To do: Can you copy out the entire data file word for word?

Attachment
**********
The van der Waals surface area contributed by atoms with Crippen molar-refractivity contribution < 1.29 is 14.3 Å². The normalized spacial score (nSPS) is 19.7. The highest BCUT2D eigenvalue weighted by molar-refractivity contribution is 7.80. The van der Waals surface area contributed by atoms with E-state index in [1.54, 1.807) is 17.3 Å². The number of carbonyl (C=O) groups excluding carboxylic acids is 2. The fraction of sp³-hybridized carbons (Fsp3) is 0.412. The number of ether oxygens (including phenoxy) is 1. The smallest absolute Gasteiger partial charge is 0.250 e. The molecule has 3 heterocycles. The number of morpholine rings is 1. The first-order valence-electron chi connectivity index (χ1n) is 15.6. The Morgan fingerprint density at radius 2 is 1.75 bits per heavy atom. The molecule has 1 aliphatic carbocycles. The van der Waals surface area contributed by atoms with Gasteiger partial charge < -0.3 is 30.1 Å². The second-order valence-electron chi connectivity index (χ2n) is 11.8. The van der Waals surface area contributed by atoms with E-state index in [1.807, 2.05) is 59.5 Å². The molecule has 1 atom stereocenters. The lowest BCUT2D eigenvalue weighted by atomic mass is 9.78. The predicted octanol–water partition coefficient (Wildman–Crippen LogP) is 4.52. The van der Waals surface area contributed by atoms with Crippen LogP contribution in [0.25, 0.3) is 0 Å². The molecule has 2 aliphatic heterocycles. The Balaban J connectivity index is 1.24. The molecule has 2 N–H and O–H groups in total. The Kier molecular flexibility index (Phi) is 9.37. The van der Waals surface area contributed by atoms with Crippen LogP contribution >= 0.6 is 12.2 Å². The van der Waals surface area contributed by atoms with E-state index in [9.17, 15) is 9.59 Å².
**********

The van der Waals surface area contributed by atoms with Crippen molar-refractivity contribution < 1.29 is 14.3 Å². The normalized spacial score (nSPS) is 19.7. The highest BCUT2D eigenvalue weighted by molar-refractivity contribution is 7.80. The van der Waals surface area contributed by atoms with E-state index in [1.54, 1.807) is 17.3 Å². The number of carbonyl (C=O) groups excluding carboxylic acids is 2. The fraction of sp³-hybridized carbons (Fsp3) is 0.412. The number of ether oxygens (including phenoxy) is 1. The smallest absolute Gasteiger partial charge is 0.250 e. The molecule has 3 heterocycles. The number of morpholine rings is 1. The first-order valence-electron chi connectivity index (χ1n) is 15.6. The Morgan fingerprint density at radius 2 is 1.75 bits per heavy atom. The molecule has 1 aliphatic carbocycles. The van der Waals surface area contributed by atoms with Gasteiger partial charge < -0.3 is 30.1 Å². The second-order valence-electron chi connectivity index (χ2n) is 11.8. The van der Waals surface area contributed by atoms with E-state index in [1.807, 2.05) is 59.5 Å². The molecule has 1 atom stereocenters. The lowest BCUT2D eigenvalue weighted by atomic mass is 9.78. The predicted octanol–water partition coefficient (Wildman–Crippen LogP) is 4.52. The van der Waals surface area contributed by atoms with Crippen LogP contribution in [0.25, 0.3) is 0 Å². The molecule has 2 aliphatic heterocycles. The Balaban J connectivity index is 1.24. The molecule has 2 N–H and O–H groups in total. The Kier molecular flexibility index (Phi) is 9.37. The van der Waals surface area contributed by atoms with Crippen LogP contribution >= 0.6 is 12.2 Å². The van der Waals surface area contributed by atoms with E-state index in [9.17, 15) is 9.59 Å².